Modern technology has made salt mundane and shockingly inexpensive. Like so many of the building blocks of civilization that we now take for granted, NaCl has a compelling history of human innovation, intrigue and even violence. In his book "Salt: A World History," Mark Kurlansky traced the role that salt played in countless wars, empire building and the establishment of trade routes. The Silk Road traversed one of the largest salt-producing regions on earth, disseminating the chemical compound along the way. Throwing off the tyranny of unfair salt taxation was the impetus for India's civil rights movement, which served as a nonviolent inspiration for our own. Gandhi chose salt (rather than other more pressing and complicated issues) to galvanize public support for change. He asserted: "Next to air and water, salt is perhaps the greatest necessity of life."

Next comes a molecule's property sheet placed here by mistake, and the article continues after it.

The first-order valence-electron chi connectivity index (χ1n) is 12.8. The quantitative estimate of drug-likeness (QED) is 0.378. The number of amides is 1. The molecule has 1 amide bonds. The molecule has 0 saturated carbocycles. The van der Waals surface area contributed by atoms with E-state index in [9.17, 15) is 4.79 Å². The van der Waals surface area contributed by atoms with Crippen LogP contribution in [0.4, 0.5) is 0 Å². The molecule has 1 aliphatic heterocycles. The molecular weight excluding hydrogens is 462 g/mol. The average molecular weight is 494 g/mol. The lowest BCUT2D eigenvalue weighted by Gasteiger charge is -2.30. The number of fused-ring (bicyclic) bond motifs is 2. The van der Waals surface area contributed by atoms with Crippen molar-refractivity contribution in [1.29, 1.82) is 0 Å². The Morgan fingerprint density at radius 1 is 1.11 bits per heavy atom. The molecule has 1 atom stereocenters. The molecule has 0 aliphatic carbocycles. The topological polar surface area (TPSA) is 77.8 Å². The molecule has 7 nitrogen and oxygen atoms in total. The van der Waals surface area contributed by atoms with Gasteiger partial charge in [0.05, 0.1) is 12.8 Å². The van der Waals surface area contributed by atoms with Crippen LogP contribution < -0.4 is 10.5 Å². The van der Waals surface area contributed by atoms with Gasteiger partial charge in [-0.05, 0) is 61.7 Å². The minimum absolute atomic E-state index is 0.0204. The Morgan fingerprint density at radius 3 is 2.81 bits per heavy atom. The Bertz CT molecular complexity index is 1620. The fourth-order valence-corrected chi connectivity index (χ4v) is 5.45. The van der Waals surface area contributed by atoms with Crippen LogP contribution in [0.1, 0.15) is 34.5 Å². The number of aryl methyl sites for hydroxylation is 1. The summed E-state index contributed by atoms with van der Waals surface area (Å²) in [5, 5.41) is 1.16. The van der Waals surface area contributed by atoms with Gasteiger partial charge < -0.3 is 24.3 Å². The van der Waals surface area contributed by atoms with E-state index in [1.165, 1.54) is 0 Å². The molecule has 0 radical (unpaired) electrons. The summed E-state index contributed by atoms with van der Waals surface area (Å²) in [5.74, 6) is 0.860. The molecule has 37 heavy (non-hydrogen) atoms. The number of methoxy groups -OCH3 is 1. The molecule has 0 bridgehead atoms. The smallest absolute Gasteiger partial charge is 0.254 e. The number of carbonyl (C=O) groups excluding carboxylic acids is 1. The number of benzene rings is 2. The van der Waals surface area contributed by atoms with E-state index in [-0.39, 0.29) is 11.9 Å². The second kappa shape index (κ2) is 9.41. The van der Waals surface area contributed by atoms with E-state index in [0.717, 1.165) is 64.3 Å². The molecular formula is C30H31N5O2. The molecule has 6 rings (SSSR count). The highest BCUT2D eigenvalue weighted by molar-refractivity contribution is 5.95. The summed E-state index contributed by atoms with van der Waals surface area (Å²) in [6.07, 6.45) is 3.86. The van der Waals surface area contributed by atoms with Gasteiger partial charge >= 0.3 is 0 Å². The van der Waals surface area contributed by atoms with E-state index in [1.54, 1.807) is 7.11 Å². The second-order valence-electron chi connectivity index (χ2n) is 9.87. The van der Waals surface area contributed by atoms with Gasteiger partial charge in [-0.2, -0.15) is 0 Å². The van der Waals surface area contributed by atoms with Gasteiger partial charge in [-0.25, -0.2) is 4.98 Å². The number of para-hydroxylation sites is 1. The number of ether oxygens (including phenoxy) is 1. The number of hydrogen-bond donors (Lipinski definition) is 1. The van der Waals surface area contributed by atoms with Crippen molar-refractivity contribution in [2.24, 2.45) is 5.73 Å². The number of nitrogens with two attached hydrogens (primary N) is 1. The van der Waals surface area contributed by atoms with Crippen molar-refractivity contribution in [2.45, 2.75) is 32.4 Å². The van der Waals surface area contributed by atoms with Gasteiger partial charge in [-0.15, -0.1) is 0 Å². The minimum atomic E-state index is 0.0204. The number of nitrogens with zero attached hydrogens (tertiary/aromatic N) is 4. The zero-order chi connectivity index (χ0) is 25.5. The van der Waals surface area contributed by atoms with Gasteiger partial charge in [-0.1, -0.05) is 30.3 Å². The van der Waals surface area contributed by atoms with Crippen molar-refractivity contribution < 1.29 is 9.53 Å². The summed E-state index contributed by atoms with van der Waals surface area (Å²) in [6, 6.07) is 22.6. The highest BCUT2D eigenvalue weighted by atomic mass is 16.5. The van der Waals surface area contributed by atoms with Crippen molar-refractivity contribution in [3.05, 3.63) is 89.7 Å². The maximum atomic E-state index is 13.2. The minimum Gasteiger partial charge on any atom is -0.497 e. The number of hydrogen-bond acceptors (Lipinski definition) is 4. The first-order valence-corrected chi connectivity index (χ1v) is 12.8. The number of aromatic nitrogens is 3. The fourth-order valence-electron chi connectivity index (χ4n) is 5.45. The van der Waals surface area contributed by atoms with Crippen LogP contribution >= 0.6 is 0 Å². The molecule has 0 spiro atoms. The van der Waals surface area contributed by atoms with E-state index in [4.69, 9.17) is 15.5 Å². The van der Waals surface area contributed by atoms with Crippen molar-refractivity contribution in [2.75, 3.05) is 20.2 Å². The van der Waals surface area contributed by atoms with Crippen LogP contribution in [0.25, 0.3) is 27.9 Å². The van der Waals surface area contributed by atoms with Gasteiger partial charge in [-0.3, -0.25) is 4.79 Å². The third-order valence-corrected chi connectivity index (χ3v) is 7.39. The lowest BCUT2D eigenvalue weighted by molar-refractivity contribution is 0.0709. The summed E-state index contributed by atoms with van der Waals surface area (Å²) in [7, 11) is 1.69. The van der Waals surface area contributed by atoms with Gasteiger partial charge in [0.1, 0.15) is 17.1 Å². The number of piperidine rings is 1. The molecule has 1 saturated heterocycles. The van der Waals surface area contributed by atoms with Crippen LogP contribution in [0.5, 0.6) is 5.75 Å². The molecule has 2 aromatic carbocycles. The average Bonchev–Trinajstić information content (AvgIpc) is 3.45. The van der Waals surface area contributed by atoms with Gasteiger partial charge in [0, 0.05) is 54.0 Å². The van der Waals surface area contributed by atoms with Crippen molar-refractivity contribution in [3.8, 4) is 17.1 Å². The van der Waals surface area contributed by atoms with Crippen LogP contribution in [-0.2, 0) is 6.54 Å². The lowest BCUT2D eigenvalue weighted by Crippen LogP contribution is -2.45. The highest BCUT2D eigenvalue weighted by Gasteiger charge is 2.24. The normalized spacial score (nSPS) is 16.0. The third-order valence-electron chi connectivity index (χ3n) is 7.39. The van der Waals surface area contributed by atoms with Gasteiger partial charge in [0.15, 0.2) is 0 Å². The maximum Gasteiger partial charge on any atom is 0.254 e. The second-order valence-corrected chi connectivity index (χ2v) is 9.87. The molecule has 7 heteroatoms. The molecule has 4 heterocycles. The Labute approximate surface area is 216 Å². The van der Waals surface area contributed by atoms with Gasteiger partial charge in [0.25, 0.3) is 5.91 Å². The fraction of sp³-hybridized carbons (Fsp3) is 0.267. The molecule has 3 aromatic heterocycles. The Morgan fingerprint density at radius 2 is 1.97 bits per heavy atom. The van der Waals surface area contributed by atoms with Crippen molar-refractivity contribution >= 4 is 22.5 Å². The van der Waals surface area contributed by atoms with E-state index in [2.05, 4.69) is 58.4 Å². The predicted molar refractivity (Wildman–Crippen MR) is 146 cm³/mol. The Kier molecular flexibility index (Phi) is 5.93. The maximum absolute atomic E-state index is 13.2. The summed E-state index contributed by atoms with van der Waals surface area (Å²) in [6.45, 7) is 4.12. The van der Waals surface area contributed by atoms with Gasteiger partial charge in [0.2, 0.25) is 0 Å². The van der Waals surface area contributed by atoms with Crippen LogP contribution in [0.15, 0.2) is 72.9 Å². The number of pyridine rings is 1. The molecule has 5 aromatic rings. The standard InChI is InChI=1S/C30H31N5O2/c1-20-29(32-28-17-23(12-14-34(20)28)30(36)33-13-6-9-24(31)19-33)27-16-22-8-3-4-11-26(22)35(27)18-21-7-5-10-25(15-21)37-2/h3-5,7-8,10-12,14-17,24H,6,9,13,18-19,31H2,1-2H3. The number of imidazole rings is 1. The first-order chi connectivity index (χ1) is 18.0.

On the culinary front, before canning and refrigeration, processing foods with salt allowed people to keep from starving. Our ancestors, who learned to preserve their foods with salt, made it through hard winters and hot, bacteria-friendly summers. Curing and brining even enabled sailors to survive at sea for long stretches -- leading to longer and longer trips and more exotic discoveries. Oddly, what was once a dire necessity is now a delicacy. Subsistence foods like prosciutto, jamón, bacon, lox, salt cod, fish sauce and briny pickles are the stuff of foodie fetishes, many fetching astronomical prices, especially considering their humble origins.
For the traveler, the landscapes that produce salt are eerily beautiful: high-altitude salt lakes, below-sea-level salt flats, hypersaline coastal pans, and deep crystal-encrusted caverns and mines. Enjoy these 16 salty spots and give thanks that this little crystal is so plentiful and easily obtained.